April 22, 2005



graphite on paper
Posted by mark at 01:32 AM

April 20, 2005



graphite on paper
Posted by mark at 04:15 PM

April 19, 2005



graphite on paper
Posted by mark at 02:57 AM

April 18, 2005



graphite on paper
Posted by mark at 12:31 AM

April 16, 2005



graphite on paper
Posted by mark at 09:30 PM

April 10, 2005



graphite on paper
Posted by mark at 11:12 PM

April 07, 2005

Random House Paintings

"amiga," "boracic," "close harmony," "commercial law," "tide lock." Titles derived from first word/term on facing page.

Picasso is said to have explained that he’d sometimes leave a painting unfinished and set the canvas aside in the corner of the studio. Weeks, months or even years later, he’d uncover that canvas to discover, lo and behold, it had magically resolved itself on its own.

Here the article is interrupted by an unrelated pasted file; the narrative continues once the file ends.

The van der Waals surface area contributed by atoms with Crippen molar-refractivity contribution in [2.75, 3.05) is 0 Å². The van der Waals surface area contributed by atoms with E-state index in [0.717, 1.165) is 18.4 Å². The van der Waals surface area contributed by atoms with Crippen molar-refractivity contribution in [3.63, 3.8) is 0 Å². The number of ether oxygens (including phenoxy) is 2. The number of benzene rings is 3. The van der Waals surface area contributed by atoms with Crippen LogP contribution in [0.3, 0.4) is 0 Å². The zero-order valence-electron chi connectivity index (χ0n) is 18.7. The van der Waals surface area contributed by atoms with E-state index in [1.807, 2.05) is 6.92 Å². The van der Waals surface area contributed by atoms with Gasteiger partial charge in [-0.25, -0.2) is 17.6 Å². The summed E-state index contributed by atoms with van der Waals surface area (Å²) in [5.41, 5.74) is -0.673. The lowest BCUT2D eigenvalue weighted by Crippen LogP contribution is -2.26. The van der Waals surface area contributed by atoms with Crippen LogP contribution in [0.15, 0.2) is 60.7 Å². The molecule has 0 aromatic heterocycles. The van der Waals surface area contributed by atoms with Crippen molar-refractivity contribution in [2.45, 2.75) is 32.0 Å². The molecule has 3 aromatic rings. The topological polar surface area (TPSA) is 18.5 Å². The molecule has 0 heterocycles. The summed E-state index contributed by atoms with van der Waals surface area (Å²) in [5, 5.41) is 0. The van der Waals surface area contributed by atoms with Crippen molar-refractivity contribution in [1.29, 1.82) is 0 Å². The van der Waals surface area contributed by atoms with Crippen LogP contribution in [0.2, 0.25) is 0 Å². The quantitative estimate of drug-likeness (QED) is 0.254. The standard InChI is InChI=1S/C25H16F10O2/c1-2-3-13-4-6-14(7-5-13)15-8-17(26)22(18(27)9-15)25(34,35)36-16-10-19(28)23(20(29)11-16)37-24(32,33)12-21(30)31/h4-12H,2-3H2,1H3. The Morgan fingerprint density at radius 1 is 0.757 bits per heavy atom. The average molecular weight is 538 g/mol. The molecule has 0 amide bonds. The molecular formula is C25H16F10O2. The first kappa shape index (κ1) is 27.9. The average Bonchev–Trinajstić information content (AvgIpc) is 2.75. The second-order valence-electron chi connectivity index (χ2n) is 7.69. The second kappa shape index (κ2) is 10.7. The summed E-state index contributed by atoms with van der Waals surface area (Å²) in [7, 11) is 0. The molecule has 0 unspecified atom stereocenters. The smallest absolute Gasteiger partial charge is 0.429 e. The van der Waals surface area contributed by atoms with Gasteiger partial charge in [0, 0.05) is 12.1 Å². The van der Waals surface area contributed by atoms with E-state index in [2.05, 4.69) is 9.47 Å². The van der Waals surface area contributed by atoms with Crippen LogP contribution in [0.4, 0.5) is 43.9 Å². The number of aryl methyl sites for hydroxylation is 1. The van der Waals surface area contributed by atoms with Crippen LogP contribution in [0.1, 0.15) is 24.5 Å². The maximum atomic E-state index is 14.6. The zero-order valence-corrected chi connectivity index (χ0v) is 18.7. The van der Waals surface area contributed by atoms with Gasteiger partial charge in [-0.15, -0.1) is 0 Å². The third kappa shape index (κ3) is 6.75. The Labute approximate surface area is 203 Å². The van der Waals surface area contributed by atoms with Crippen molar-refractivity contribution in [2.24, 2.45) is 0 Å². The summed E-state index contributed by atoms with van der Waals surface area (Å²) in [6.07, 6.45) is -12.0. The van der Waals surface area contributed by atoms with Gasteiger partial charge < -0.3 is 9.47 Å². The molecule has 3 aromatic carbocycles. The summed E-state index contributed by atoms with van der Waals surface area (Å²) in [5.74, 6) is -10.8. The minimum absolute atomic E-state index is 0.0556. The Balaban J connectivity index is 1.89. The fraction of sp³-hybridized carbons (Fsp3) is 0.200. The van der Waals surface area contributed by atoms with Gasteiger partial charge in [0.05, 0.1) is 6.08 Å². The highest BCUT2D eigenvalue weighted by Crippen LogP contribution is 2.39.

Today’s post is an illustration of the point.

For more than a few years (I’d guess seven), the above paintings have been “flattening” between the pages of a hefty Random House dictionary in the corner of my studio. Each was housed there with the intention of continuing at some future moment. Yet, that moment never arrived. Upon discovering one after the other this week, I realized they had brought themselves to conclusion on their own.

The mechanism driving this bit of aesthetic alchemy is probably multifold. Even if they aren’t masterpieces, they do stand as unreproducible relics of a lost painter. The doors to that former self now closed, these works retroactively connect-the-dots to subsequent evolution.

Call it the aesthetics of compassion - increased self acceptance on the part of the painter leads to a tempering of the hypercritical eye. Could Picasso’s tale have been a wink and nod at the availability of maturation as another tool at the artist’s disposal?

Posted by mark at 09:07 PM | Comments (2)

April 03, 2005



graphite on paper
Posted by mark at 01:59 PM

April 01, 2005

March's Acrylic Palettes


Posted by mark at 12:32 AM